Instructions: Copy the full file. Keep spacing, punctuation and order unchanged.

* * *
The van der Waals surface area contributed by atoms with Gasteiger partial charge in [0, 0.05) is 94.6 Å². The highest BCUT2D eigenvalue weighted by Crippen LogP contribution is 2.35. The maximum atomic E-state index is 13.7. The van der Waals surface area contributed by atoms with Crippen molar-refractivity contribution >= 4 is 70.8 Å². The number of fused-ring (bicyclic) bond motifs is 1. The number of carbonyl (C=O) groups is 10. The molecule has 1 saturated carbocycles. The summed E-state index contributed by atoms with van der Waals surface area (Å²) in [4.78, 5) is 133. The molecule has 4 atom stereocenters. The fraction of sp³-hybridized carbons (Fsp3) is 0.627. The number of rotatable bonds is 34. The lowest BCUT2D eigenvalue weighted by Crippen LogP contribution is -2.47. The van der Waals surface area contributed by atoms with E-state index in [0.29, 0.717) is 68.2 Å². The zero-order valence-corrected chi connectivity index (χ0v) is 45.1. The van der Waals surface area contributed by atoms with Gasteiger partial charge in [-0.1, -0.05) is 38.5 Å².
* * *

The van der Waals surface area contributed by atoms with Gasteiger partial charge in [0, 0.05) is 94.6 Å². The highest BCUT2D eigenvalue weighted by Crippen LogP contribution is 2.35. The maximum atomic E-state index is 13.7. The van der Waals surface area contributed by atoms with Crippen molar-refractivity contribution >= 4 is 70.8 Å². The number of fused-ring (bicyclic) bond motifs is 1. The number of carbonyl (C=O) groups is 10. The molecule has 1 saturated carbocycles. The summed E-state index contributed by atoms with van der Waals surface area (Å²) in [4.78, 5) is 133. The molecule has 4 atom stereocenters. The fraction of sp³-hybridized carbons (Fsp3) is 0.627. The number of rotatable bonds is 34. The lowest BCUT2D eigenvalue weighted by Crippen LogP contribution is -2.47. The van der Waals surface area contributed by atoms with E-state index in [0.29, 0.717) is 68.2 Å². The zero-order valence-corrected chi connectivity index (χ0v) is 45.1. The van der Waals surface area contributed by atoms with Gasteiger partial charge in [-0.1, -0.05) is 38.5 Å².